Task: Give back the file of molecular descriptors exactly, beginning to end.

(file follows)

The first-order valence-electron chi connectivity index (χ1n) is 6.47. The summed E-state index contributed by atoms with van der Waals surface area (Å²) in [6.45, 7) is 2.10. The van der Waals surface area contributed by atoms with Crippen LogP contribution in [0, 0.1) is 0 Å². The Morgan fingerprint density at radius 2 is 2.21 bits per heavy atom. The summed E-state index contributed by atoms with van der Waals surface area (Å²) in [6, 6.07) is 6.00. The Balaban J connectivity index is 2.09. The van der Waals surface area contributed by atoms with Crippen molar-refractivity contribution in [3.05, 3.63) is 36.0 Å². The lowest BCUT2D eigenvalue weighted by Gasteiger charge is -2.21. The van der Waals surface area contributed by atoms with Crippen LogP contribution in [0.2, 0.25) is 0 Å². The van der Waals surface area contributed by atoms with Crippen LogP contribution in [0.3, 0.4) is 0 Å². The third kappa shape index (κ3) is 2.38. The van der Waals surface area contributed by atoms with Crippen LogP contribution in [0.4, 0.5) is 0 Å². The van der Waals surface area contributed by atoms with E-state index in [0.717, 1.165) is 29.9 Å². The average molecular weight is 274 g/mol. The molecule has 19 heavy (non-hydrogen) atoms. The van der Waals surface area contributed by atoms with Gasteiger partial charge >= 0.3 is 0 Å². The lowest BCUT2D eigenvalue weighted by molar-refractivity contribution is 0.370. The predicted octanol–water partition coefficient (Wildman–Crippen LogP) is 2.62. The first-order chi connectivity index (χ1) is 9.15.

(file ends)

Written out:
The first-order valence-electron chi connectivity index (χ1n) is 6.47. The summed E-state index contributed by atoms with van der Waals surface area (Å²) in [6.45, 7) is 2.10. The van der Waals surface area contributed by atoms with Crippen LogP contribution in [0, 0.1) is 0 Å². The Morgan fingerprint density at radius 2 is 2.21 bits per heavy atom. The summed E-state index contributed by atoms with van der Waals surface area (Å²) in [6, 6.07) is 6.00. The Balaban J connectivity index is 2.09. The van der Waals surface area contributed by atoms with Crippen molar-refractivity contribution in [3.05, 3.63) is 36.0 Å². The lowest BCUT2D eigenvalue weighted by Gasteiger charge is -2.21. The van der Waals surface area contributed by atoms with Crippen LogP contribution in [0.2, 0.25) is 0 Å². The van der Waals surface area contributed by atoms with Crippen LogP contribution in [0.3, 0.4) is 0 Å². The third kappa shape index (κ3) is 2.38. The van der Waals surface area contributed by atoms with Crippen LogP contribution in [0.4, 0.5) is 0 Å². The van der Waals surface area contributed by atoms with E-state index in [0.717, 1.165) is 29.9 Å². The average molecular weight is 274 g/mol. The molecule has 19 heavy (non-hydrogen) atoms. The van der Waals surface area contributed by atoms with Gasteiger partial charge >= 0.3 is 0 Å². The lowest BCUT2D eigenvalue weighted by molar-refractivity contribution is 0.370. The predicted octanol–water partition coefficient (Wildman–Crippen LogP) is 2.62. The first-order chi connectivity index (χ1) is 9.15.